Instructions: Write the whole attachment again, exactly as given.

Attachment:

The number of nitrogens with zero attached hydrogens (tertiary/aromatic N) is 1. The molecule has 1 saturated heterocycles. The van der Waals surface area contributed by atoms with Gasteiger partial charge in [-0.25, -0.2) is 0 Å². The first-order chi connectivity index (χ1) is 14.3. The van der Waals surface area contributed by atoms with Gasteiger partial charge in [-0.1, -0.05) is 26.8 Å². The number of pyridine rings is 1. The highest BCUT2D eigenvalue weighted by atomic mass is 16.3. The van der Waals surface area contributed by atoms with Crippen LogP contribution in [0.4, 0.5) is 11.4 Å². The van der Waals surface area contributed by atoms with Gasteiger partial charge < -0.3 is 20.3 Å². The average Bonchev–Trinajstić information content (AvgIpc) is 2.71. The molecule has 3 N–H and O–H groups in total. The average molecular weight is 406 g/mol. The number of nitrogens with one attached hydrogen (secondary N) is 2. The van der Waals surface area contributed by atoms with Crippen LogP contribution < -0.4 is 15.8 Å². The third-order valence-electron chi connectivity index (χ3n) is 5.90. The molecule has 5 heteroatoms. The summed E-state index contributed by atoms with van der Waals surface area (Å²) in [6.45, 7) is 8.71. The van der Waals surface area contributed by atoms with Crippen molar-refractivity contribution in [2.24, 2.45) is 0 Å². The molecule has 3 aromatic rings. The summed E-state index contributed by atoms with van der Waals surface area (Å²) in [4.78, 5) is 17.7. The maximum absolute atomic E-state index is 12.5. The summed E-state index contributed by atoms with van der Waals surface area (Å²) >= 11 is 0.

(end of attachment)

The number of nitrogens with zero attached hydrogens (tertiary/aromatic N) is 1. The molecule has 1 saturated heterocycles. The van der Waals surface area contributed by atoms with Gasteiger partial charge in [-0.25, -0.2) is 0 Å². The first-order chi connectivity index (χ1) is 14.3. The van der Waals surface area contributed by atoms with Gasteiger partial charge in [-0.1, -0.05) is 26.8 Å². The number of pyridine rings is 1. The highest BCUT2D eigenvalue weighted by atomic mass is 16.3. The van der Waals surface area contributed by atoms with Crippen LogP contribution in [0.4, 0.5) is 11.4 Å². The van der Waals surface area contributed by atoms with Gasteiger partial charge < -0.3 is 20.3 Å². The average Bonchev–Trinajstić information content (AvgIpc) is 2.71. The molecule has 3 N–H and O–H groups in total. The average molecular weight is 406 g/mol. The number of nitrogens with one attached hydrogen (secondary N) is 2. The van der Waals surface area contributed by atoms with Crippen LogP contribution < -0.4 is 15.8 Å². The third-order valence-electron chi connectivity index (χ3n) is 5.90. The molecule has 5 heteroatoms. The summed E-state index contributed by atoms with van der Waals surface area (Å²) in [6.45, 7) is 8.71. The van der Waals surface area contributed by atoms with Crippen molar-refractivity contribution in [2.24, 2.45) is 0 Å². The molecule has 3 aromatic rings. The summed E-state index contributed by atoms with van der Waals surface area (Å²) in [4.78, 5) is 17.7. The maximum absolute atomic E-state index is 12.5. The summed E-state index contributed by atoms with van der Waals surface area (Å²) >= 11 is 0.